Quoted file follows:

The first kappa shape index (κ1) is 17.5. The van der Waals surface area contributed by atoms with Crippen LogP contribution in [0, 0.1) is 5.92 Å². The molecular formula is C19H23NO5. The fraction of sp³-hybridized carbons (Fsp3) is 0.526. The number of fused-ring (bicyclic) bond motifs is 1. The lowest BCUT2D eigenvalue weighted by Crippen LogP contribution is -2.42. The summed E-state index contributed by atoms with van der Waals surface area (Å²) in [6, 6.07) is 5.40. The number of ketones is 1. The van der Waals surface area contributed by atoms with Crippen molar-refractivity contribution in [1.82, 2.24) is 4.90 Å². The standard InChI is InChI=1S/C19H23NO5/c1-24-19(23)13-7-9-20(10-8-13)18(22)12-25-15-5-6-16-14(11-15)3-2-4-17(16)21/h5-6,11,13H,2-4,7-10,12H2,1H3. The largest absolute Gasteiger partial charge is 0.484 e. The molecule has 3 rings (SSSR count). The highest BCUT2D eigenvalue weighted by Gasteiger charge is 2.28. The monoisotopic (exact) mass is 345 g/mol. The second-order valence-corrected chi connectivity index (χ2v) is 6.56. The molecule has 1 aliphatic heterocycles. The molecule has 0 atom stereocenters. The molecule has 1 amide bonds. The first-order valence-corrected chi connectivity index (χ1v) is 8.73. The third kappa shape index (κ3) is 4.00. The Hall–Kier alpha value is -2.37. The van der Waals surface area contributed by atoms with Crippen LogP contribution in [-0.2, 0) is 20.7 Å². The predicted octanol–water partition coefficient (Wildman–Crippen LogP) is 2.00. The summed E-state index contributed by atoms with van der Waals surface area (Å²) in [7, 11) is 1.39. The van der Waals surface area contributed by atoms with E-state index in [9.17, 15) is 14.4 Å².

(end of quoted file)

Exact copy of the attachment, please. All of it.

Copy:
The first kappa shape index (κ1) is 17.5. The van der Waals surface area contributed by atoms with Crippen LogP contribution in [0, 0.1) is 5.92 Å². The molecular formula is C19H23NO5. The fraction of sp³-hybridized carbons (Fsp3) is 0.526. The number of fused-ring (bicyclic) bond motifs is 1. The lowest BCUT2D eigenvalue weighted by Crippen LogP contribution is -2.42. The summed E-state index contributed by atoms with van der Waals surface area (Å²) in [6, 6.07) is 5.40. The number of ketones is 1. The van der Waals surface area contributed by atoms with Crippen molar-refractivity contribution in [1.82, 2.24) is 4.90 Å². The standard InChI is InChI=1S/C19H23NO5/c1-24-19(23)13-7-9-20(10-8-13)18(22)12-25-15-5-6-16-14(11-15)3-2-4-17(16)21/h5-6,11,13H,2-4,7-10,12H2,1H3. The largest absolute Gasteiger partial charge is 0.484 e. The molecule has 3 rings (SSSR count). The highest BCUT2D eigenvalue weighted by Gasteiger charge is 2.28. The monoisotopic (exact) mass is 345 g/mol. The second-order valence-corrected chi connectivity index (χ2v) is 6.56. The molecule has 1 aliphatic heterocycles. The molecule has 0 atom stereocenters. The molecule has 1 amide bonds. The first-order valence-corrected chi connectivity index (χ1v) is 8.73. The third kappa shape index (κ3) is 4.00. The Hall–Kier alpha value is -2.37. The van der Waals surface area contributed by atoms with Crippen LogP contribution in [-0.2, 0) is 20.7 Å². The predicted octanol–water partition coefficient (Wildman–Crippen LogP) is 2.00. The summed E-state index contributed by atoms with van der Waals surface area (Å²) in [7, 11) is 1.39. The van der Waals surface area contributed by atoms with E-state index in [9.17, 15) is 14.4 Å².